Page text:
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Nomadic Theatrical Productions (NTP) was launched in April 2014. The twin objectives of the company are to promote new writing and adaptations of established plays and create an environment for aspiring amateur and semi-professional actors and technicians to display their talents and skills to larger and varied audiences across the UK.


NTP’s successful run at the Courtyard theatre came to an end on 25 October. The show has received critical acclaim (see below) and was watched by over 400 people over ten nights.

We are currently planning our 2015 season and welcome approaches from writers and theatres wishing to collaborate with us.

PLAYS TO SEE  –  Review

tartuffe scene

Tartuffe ☆☆☆(☆)

Review by Katerina Yannouli

16 October 2014

17th century playwright Molière, is considered one of the masters of literary comedy. One of the greatest exponents of the comedy of manners, he satirised the hypocrisy and pretensions of 17th century French society. Tartuffe or The Impostor (Le Tartuffe or L’Imposteur) is one of his most famous comedies, and one that immediately sparked conflict among the different factions it offended. So widespread and long-lasting has been its appeal that in contemporary French and English a tartuffe is a “hypocritical pretender to piety”.

The play opens with Captain Valere waltzing down the steps and introducing the spectators to the characters and the era. He calls the adaptation “a consummation of marriage between English wit and Gallic flair”.

Matthew Partridge set his adaptation in Restoration England but kept the plot intact. Sir George and his mother Madame Scoldwell are in thrall to Tartuffe. Claiming to be a “Man of God”, the crafty and corrupt Tartuffe wormed his way into the household and has become a veritable tyrant. The rest of the family see him for what he really is, but are unable to expose Tartuffe’s hypocrisy. When Sir George decides to dissolve his daughter’s Marianne’s engagement to the gallant Captain Valere and wed her to Tartuffe, they decide to take action. They hatch a plot to use Tartuffe’s obvious lust for Elmire - Sir George’s wife - against him; expose his perfidy and save the young lovebirds. There is no doubt that Tartuffe is bent on having his way with Elmire. Yet even in the scenes where he attempts to seduce her, he can be seen as dominated by the desire for power.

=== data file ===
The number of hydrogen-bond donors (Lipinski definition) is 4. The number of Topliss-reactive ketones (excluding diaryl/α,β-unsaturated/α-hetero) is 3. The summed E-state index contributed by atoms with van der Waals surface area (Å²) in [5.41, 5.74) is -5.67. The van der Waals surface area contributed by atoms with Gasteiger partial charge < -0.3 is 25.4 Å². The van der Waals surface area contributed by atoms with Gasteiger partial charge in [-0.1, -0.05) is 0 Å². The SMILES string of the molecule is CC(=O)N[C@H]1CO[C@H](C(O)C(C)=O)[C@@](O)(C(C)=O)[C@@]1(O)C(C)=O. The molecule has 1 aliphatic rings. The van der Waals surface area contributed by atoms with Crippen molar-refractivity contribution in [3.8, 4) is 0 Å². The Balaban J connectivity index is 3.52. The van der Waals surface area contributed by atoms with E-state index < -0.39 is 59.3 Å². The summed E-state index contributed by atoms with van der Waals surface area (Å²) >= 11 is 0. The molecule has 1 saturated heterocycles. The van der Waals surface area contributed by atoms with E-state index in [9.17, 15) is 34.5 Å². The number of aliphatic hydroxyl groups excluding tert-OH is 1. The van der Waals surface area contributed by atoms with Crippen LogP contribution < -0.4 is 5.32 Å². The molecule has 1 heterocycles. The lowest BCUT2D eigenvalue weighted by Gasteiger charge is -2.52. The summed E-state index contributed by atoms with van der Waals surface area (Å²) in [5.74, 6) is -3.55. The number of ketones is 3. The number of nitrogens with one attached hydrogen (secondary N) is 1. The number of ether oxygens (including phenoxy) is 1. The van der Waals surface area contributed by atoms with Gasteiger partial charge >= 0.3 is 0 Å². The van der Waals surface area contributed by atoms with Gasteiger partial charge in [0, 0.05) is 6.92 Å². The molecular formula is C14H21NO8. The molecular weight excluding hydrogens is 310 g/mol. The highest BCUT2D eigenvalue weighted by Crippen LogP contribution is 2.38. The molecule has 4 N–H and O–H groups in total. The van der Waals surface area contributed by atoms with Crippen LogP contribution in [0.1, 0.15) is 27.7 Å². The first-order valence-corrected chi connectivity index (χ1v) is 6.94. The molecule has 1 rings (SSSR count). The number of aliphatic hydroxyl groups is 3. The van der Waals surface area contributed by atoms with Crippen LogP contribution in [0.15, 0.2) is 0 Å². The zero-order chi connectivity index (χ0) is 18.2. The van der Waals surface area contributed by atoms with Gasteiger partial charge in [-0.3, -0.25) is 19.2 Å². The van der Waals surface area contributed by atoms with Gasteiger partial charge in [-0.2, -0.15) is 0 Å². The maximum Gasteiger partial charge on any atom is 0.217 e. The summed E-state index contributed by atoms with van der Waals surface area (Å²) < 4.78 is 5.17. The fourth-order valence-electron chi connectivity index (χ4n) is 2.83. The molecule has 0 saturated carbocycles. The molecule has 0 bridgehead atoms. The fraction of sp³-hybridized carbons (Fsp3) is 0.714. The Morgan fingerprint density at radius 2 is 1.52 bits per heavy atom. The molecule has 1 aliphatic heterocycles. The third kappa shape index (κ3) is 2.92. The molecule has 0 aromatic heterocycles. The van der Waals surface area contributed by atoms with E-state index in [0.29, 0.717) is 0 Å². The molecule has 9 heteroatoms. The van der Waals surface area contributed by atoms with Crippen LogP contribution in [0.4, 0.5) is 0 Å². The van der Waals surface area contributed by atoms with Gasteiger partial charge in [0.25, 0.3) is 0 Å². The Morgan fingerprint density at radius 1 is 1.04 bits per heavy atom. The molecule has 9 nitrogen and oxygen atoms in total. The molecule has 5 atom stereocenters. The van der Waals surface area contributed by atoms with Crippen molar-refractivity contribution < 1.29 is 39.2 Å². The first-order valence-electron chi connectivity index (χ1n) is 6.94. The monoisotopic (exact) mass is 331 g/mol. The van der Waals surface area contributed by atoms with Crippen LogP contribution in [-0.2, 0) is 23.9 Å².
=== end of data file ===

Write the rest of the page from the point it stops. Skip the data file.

Undeniably, the play is an enjoyable comedy. The writer has tried and kept the verse structure as much as possible, resulting occasionally in diverting plays of words and has faithfully represented the characters. Karen Collins’ Dorine, the savvy and lippy maid, was a memorable performance.


Tartuffe Flyer

Nomadic Theatrical Productions’ (NTP) have put online a video trailer of their upcoming debut performance of Moliere’s classic comedy, adapted and directed by Matthew Partridge.

With its fanciful and rousing baroque music, stunning set and period costumes, this fast-paced, playful adaptation blurs the late 17th Century with modern life to create a hilarious mixture of hypocrisy, envy, greed, sexual desire and family politics.

Matthew has a background in producing, directing and writing for fringe theatre in London and his adaptation is written in rhyming couplets, with a heavy dose of innuendo and double meanings.

According to Matthew, “I am delighted with the way in which the cast and designers have given a larger than life interpretation to what is in many ways a musical without the songs. It is a timeless tale of human vanity and frailty, which we hope will appeal to a wide and varied London audience.”

click on image above to view
the Tartuffe trailer

Nomadic is a new venture, founded in April this year by Clive Moffatt. He has many years experience in business and media and has established Nomadic to promote new writing while, simultaneously, creating a professional platform for aspiring actors and theatre technicians to display their talents to larger audiences in bigger venues across the UK.

Commenting on the launch of NTP Clive said “We hope that our premiere production of Tartuffe will generate a lot of buzz and enthusiasm and set the basis for a regular programme of productions in collaboration with off-West-End theatres We are currently planning our 2015 programme and I look forward to hearing from established and aspiring writers, actors and technicians”